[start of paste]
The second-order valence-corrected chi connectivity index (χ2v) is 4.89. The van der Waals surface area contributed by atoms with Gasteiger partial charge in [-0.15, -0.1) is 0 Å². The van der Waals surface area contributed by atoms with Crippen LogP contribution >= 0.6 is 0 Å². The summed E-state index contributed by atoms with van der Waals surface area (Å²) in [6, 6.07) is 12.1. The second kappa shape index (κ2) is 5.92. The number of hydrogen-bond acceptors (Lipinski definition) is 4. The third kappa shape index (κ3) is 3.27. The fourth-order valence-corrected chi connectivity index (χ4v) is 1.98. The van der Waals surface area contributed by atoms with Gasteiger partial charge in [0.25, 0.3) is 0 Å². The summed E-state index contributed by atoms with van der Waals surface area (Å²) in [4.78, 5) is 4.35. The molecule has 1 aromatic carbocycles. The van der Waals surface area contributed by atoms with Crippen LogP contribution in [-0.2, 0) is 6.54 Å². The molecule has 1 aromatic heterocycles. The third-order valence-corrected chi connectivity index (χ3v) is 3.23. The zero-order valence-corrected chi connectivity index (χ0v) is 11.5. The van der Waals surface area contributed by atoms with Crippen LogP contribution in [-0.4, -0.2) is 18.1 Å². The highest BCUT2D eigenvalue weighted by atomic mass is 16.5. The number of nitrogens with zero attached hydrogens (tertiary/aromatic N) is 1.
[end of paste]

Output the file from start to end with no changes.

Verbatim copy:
The second-order valence-corrected chi connectivity index (χ2v) is 4.89. The van der Waals surface area contributed by atoms with Gasteiger partial charge in [-0.15, -0.1) is 0 Å². The van der Waals surface area contributed by atoms with Crippen LogP contribution >= 0.6 is 0 Å². The summed E-state index contributed by atoms with van der Waals surface area (Å²) in [6, 6.07) is 12.1. The second kappa shape index (κ2) is 5.92. The number of hydrogen-bond acceptors (Lipinski definition) is 4. The third kappa shape index (κ3) is 3.27. The fourth-order valence-corrected chi connectivity index (χ4v) is 1.98. The van der Waals surface area contributed by atoms with Gasteiger partial charge in [0.25, 0.3) is 0 Å². The summed E-state index contributed by atoms with van der Waals surface area (Å²) in [4.78, 5) is 4.35. The molecule has 1 aromatic carbocycles. The van der Waals surface area contributed by atoms with Crippen LogP contribution in [-0.2, 0) is 6.54 Å². The molecule has 1 aromatic heterocycles. The third-order valence-corrected chi connectivity index (χ3v) is 3.23. The zero-order valence-corrected chi connectivity index (χ0v) is 11.5. The van der Waals surface area contributed by atoms with Crippen LogP contribution in [-0.4, -0.2) is 18.1 Å². The highest BCUT2D eigenvalue weighted by atomic mass is 16.5. The number of nitrogens with zero attached hydrogens (tertiary/aromatic N) is 1.